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Re: [mythsoc] tolkien studies review of tolkien on film

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  • David Bratman
    Even Tom Shippey tried to justify Jackson s spurious additions by claiming they were intended to appeal to female viewers and the teenage market. To this I
    Message 1 of 5 , Jun 13, 2006
      Even Tom Shippey tried to justify Jackson's spurious additions by claiming
      they were intended to appeal to "female viewers" and "the teenage market."
      To this I wrote:

      The premises are false, anyway. The book's supposed lack of "moment[s] for
      female viewers to place themselves in the story" have not prevented
      millions of women of all ages from loving it, and the book so strongly
      appeals to "the teenage market" that some of Tolkien's hostile critics have
      accused it of not appealing to anything else. Saying that films have to
      appeal to more people than books begs the question of whether a film
      actually resembling Tolkien's book would so appeal -- all the evidence
      leans towards the conclusion that it would.

      And I wrote that in the book under review itself, on page 35.

      Really. To the spectacle of a reviewer jumping up and down whining that
      it's not _fair_ to criticize her favorite movie, and to her spurious
      charges that a negative critique of these popular films should have no
      audience (are all the reviewers of "The Da Vinci Code" wasting their time,
      Kristin?) and that it's illegitimate to critique the film before the
      extended edition of RK came out (tell that to all the people who _praised_
      the sequence before the extended edition came out, Kristin; and tell it to
      Peter Jackson, who's repeatedly insisted that the theatrical releases are
      the real movies and that he's willing to be judged by them; and tell it to
      the authors and editors of not one but TWO collections of highly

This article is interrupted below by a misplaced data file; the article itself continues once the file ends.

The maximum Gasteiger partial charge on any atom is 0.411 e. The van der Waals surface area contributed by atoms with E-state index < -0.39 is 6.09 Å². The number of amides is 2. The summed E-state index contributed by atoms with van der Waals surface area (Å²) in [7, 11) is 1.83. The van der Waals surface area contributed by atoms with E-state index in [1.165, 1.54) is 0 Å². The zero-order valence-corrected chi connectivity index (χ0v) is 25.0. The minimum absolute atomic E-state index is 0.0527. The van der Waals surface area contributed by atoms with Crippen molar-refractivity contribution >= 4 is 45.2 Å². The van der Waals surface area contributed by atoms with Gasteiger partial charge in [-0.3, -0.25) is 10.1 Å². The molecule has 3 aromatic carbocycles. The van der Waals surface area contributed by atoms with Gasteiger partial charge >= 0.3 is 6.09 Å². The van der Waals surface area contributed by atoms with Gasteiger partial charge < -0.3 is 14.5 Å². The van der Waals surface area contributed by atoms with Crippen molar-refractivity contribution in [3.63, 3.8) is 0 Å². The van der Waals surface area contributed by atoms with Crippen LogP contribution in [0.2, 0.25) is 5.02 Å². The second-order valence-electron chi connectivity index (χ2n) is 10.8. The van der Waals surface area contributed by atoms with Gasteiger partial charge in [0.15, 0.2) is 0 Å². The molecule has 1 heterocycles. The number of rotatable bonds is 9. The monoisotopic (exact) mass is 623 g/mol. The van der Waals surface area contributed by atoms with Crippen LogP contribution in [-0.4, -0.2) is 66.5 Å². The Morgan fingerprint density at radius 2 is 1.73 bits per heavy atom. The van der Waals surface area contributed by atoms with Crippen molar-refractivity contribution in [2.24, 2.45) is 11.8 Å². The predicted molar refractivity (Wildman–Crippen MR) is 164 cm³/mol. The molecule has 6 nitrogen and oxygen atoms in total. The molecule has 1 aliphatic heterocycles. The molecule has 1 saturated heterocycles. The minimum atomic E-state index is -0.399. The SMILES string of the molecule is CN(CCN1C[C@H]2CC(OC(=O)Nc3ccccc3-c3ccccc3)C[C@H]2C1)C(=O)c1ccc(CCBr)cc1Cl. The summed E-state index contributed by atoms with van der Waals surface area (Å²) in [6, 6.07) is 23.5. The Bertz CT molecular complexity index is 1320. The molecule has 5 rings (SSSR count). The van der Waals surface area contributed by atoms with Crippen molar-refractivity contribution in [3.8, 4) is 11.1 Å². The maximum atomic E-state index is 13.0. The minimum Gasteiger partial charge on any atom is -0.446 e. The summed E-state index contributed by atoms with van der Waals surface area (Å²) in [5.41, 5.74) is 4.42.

complimentary essays on "Buffy the Vampire Slayer" that appeared before
      that show left the air), and to the reviewer's mindboggling assertion that
      the films were assured beforehand to be a success (bolstered by a quote
      from a film executive made a year AFTER the first film had succeeded - and
      all he meant was that they were certain to open well), we can add these
      silly assumptions replied to by the book itself before the reviewer ever
      made them.

      - David Bratman
    • John D Rateliff
      The current issue of THE NEW YORKER has a lead article called The Injustice Collector: The James Joyce estate vs. everyone else . Well worth reading for
      Message 2 of 5 , Jun 19, 2006
        The current issue of THE NEW YORKER has a lead article called "The
        Injustice Collector: The James Joyce estate vs. everyone else". Well
        worth reading for anyone interested in the role, malign or
        beneficial, that literary estates play in helping or hindering
        scholarship. Hard to read it without being grateful that the Tolkien
        Estate was put in the hands of Christopher Tolkien rather than
        falling under the control of a Stephen Joyce. And even the most rabid
        critic of Fr. Hooper would, I think, agree that his stewardship of
        the Lewis estate was preferable to what S.J. has done to the
        Joyceans. I was not aware that the "fair use" doctrine does not exist
        in Europe, nor is it clearly defined (e.g., permissible wordcount) in
        U.S. law. All in all, a thoughtful glimpse into a worst-case scenario
        we'll all lucky not to have to deal with.

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